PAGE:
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Rhodes College

Rhodes College is a private, predominantly undergraduate, liberal arts college located in Memphis, Tennessee.


2000 North Parkway


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Additional Information

College Type
Religious Affiliation
Presbyterian Church (U.S.A.)
Campus Housing
Mission Statement
Rhodes College aspires to graduate students with a lifelong passion for learning, a compassion for others, and the ability to translate academic study and personal concern into effective leadership and action in their communities and the world. We will achieve our aspiration through four strategic imperatives: Student Access To attract and retain a talented, diverse student body and engage these students in a challenging, inclusive and culturally-broadening college experience. Student Learning To ensure our faculty and staff have the talent, the time and the resources to inspire and involve our students in meaningful study, research and service. Student Engagement To enhance student opportunities for learning in Memphis. Student Inspiration To provide a residential place of learning that inspires integrity and high achievement through its beauty, its emphasis on values, its Presbyterian history, and its heritage as a leader in the liberal arts and sciences.
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College History


Rhodes College was founded in 1848 in Clarksville, Tennessee as the Masonic University of Tennessee (and briefly as Montgomery Masonic College), the Institution was renamed Stewart College in 1850 in honor of its president, William M. Stewart. Under Stewart's leadership in 1855, control of the college passed to the Presbyterian Church. In 1875, the college added an undergraduate School of Theology and became Southwestern Presbyterian University. The School of Theology operated until 1917. In 1925, president Charles Diehl led the move to the present campus in Memphis, Tennessee (the Clarksville campus later became Austin Peay State University). The college shortened its name to Southwestern. In 1945, the college adopted the name Southwestern at Memphis, to distinguish itself from other colleges and universities containing the name "Southwestern." Finally, in 1984, the college's name was changed to Rhodes College to honor former college president, and Diehl's successor, Peyton Nalle Rhodes. Since 1984, Rhodes has grown from a regionally recognized institution to a nationally ranked liberal arts college. As enrollment has increased over the past 20 years, so has the proportion of students from outside Tennessee and the Southeast region. Dr. James Daughdrill served as president for over a quarter century. His successor is the 19th president since 1999, Dr. William E. Troutt.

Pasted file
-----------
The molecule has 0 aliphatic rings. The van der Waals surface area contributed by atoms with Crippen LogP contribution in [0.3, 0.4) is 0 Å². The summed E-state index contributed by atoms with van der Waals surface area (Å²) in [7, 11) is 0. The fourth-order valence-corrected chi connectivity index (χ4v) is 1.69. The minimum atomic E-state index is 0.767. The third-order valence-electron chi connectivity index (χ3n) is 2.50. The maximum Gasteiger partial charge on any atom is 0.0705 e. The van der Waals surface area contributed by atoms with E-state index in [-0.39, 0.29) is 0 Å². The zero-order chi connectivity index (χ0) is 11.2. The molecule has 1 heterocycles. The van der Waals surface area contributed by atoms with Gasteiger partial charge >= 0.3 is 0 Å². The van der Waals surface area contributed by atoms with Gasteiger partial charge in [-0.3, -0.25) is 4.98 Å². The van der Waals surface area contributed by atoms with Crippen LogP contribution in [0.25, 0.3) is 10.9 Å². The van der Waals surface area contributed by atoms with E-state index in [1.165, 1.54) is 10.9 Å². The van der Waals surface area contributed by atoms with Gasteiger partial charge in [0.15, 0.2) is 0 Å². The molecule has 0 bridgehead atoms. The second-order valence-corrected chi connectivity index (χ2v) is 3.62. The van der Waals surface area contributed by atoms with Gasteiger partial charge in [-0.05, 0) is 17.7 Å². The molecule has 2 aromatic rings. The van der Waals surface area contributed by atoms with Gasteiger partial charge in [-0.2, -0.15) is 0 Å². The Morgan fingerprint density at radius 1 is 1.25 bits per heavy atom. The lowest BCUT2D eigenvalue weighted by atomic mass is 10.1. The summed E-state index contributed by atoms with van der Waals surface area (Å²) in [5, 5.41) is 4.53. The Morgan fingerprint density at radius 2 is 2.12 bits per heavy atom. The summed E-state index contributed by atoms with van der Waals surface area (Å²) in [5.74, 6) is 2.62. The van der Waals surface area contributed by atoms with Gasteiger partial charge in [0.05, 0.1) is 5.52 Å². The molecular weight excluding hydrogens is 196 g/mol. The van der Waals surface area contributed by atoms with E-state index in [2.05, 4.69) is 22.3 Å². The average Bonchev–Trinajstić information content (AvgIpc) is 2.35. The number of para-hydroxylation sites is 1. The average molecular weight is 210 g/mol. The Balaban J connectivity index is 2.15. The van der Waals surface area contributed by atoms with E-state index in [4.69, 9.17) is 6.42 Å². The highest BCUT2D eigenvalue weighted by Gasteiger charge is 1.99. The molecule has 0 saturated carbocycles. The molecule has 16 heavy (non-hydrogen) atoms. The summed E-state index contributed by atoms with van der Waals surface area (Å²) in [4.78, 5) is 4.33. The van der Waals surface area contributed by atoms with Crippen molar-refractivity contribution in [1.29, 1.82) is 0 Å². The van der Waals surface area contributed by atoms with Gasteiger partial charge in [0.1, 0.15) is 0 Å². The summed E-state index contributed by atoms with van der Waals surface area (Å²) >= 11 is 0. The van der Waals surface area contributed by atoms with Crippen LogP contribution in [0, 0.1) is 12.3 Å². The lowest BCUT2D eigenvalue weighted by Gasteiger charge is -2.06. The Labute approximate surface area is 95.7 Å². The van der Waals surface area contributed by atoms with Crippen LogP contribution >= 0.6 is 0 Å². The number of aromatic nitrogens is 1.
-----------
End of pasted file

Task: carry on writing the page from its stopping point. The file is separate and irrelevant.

College Specialty